Dallas Mavericks' Luka Doncic passes Milwaukee Bucks' Brook Lopez during the first half of an NBA basketball game on Sunday, November 27, 2022 in Milwaukee.  (AP Photo/Morrie Gash)
Luka Doncic walks past Bucks Brook Lopez during the first half of an NBA basketball game on Sunday, November 27, 2022, in Milwaukee. (AP Photo/Morrie Gash)
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“He was great defensively, he had a lot of energy, a lot of talent in shooting, passing, helping his teammates. He played his first game as usual,” Campazzo told Sportzshala Sports. “When you see a guy like that at 16, 17, right at that moment, you know he’s special.”

Campazzo was only in Murcia on loan from Real Madrid. Two years later, the Argentine returned to Spain’s biggest club for the 2017/18 season, where the Doncic legend was only growing. He has just been named Euroleague Rising Star by unanimous vote and won the ACB Best Young Player award. After every practice, Doncic always lingered on the court while some teammates unlaced their shoes, and Campazzo followed suit. Renowned assistant coach Paco Redondo forced the two defenders to practice endlessly.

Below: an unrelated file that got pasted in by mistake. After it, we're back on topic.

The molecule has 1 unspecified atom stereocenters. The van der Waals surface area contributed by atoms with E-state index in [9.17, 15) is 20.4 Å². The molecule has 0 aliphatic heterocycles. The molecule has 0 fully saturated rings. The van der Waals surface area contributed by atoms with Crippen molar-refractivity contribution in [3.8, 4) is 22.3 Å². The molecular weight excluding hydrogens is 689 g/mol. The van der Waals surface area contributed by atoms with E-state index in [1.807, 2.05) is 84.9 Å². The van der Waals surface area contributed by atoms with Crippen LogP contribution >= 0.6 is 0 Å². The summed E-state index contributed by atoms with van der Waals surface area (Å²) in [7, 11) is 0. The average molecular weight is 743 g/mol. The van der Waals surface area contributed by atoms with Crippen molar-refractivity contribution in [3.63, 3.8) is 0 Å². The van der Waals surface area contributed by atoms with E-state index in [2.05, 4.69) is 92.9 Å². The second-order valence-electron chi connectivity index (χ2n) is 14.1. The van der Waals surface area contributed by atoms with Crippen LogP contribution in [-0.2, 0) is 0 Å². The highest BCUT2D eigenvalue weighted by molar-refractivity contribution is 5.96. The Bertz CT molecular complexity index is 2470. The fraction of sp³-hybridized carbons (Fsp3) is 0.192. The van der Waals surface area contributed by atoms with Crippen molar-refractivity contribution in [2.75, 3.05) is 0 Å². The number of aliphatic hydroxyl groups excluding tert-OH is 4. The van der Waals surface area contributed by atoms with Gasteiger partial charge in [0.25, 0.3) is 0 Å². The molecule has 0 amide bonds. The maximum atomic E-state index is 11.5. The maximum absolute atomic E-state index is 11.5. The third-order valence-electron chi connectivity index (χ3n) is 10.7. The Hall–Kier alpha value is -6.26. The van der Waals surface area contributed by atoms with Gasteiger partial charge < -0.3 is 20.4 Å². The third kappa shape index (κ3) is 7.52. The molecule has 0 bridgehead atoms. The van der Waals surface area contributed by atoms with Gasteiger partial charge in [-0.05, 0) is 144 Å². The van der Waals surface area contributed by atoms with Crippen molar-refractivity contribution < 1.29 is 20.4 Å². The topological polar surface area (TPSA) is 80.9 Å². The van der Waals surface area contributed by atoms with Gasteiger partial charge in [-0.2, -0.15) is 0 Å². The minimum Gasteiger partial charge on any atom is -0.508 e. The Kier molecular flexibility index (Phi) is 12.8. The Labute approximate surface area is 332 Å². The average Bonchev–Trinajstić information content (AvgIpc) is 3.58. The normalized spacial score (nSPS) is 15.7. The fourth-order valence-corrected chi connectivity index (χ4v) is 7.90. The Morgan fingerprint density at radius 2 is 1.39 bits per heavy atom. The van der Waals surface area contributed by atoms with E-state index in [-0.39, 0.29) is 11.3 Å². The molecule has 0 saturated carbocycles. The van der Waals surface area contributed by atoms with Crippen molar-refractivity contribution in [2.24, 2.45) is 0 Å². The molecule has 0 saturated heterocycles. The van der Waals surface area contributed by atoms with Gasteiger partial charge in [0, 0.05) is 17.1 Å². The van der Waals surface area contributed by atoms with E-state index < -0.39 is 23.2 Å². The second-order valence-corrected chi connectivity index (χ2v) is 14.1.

Redondo, who piloted the Real Madrid under-16 teams that Doncic played for, helps many Spanish players work on skills in the off-season and he has no shortage of drills. He had Doncic and Campazzo shoot as many game shots as he could into those windows after practice: off the pick and roll, no dribbling, dribble and pass for a corner, then move the ball to roll back. and around, and find them wide open for a clear three. The eager Doncic soaked through every last detail, the emerging giant growing larger with each iteration.

“That kind of training for a young player is very important,” said Campazzo. “He teaches you to move with the game. Without the ball, with the ball. This is very important for a small child like Luca.”

Campazzo witnessed the start of Doncic’s lethal retreat. Redondo set up two cones, two imaginary screens, one yellow and one blue, at the top of the arc. He ordered both players to dribble hard around the first cone, throw the ball behind their back, and then back up to start. They then circled to the second cone, repeating the sequence, only this time breaking away from the cone and releasing a three.